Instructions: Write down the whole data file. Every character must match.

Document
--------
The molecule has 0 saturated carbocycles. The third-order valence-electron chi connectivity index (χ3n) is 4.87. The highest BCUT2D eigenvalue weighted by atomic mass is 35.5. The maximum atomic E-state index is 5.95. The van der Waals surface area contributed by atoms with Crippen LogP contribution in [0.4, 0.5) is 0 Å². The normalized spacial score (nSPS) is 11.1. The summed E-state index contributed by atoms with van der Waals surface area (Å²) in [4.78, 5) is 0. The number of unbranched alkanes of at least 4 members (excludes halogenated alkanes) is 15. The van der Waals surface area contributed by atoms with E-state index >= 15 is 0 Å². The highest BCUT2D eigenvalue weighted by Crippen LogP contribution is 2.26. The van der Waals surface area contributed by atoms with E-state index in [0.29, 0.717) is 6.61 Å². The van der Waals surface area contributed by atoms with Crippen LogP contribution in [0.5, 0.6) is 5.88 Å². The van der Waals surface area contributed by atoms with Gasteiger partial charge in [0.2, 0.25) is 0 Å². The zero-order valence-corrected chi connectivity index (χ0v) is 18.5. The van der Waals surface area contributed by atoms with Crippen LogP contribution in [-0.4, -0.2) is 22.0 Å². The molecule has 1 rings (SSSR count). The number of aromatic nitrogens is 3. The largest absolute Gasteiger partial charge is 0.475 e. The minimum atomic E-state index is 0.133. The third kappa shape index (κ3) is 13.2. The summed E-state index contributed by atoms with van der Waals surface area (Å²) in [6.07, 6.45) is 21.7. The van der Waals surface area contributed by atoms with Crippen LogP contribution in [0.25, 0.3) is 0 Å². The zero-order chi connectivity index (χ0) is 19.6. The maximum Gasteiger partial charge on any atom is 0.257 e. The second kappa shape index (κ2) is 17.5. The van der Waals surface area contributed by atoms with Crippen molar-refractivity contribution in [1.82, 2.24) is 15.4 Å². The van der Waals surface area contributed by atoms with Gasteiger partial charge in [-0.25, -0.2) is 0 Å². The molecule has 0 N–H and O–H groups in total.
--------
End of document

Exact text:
The molecule has 0 saturated carbocycles. The third-order valence-electron chi connectivity index (χ3n) is 4.87. The highest BCUT2D eigenvalue weighted by atomic mass is 35.5. The maximum atomic E-state index is 5.95. The van der Waals surface area contributed by atoms with Crippen LogP contribution in [0.4, 0.5) is 0 Å². The normalized spacial score (nSPS) is 11.1. The summed E-state index contributed by atoms with van der Waals surface area (Å²) in [4.78, 5) is 0. The number of unbranched alkanes of at least 4 members (excludes halogenated alkanes) is 15. The van der Waals surface area contributed by atoms with E-state index >= 15 is 0 Å². The highest BCUT2D eigenvalue weighted by Crippen LogP contribution is 2.26. The van der Waals surface area contributed by atoms with E-state index in [0.29, 0.717) is 6.61 Å². The van der Waals surface area contributed by atoms with Crippen LogP contribution in [0.5, 0.6) is 5.88 Å². The van der Waals surface area contributed by atoms with Gasteiger partial charge in [0.2, 0.25) is 0 Å². The zero-order valence-corrected chi connectivity index (χ0v) is 18.5. The van der Waals surface area contributed by atoms with Crippen LogP contribution in [-0.4, -0.2) is 22.0 Å². The molecule has 1 rings (SSSR count). The number of aromatic nitrogens is 3. The largest absolute Gasteiger partial charge is 0.475 e. The minimum atomic E-state index is 0.133. The third kappa shape index (κ3) is 13.2. The summed E-state index contributed by atoms with van der Waals surface area (Å²) in [6.07, 6.45) is 21.7. The van der Waals surface area contributed by atoms with Crippen LogP contribution in [0.25, 0.3) is 0 Å². The zero-order chi connectivity index (χ0) is 19.6. The maximum Gasteiger partial charge on any atom is 0.257 e. The second kappa shape index (κ2) is 17.5. The van der Waals surface area contributed by atoms with Crippen molar-refractivity contribution in [1.82, 2.24) is 15.4 Å². The van der Waals surface area contributed by atoms with Gasteiger partial charge in [-0.25, -0.2) is 0 Å². The molecule has 0 N–H and O–H groups in total.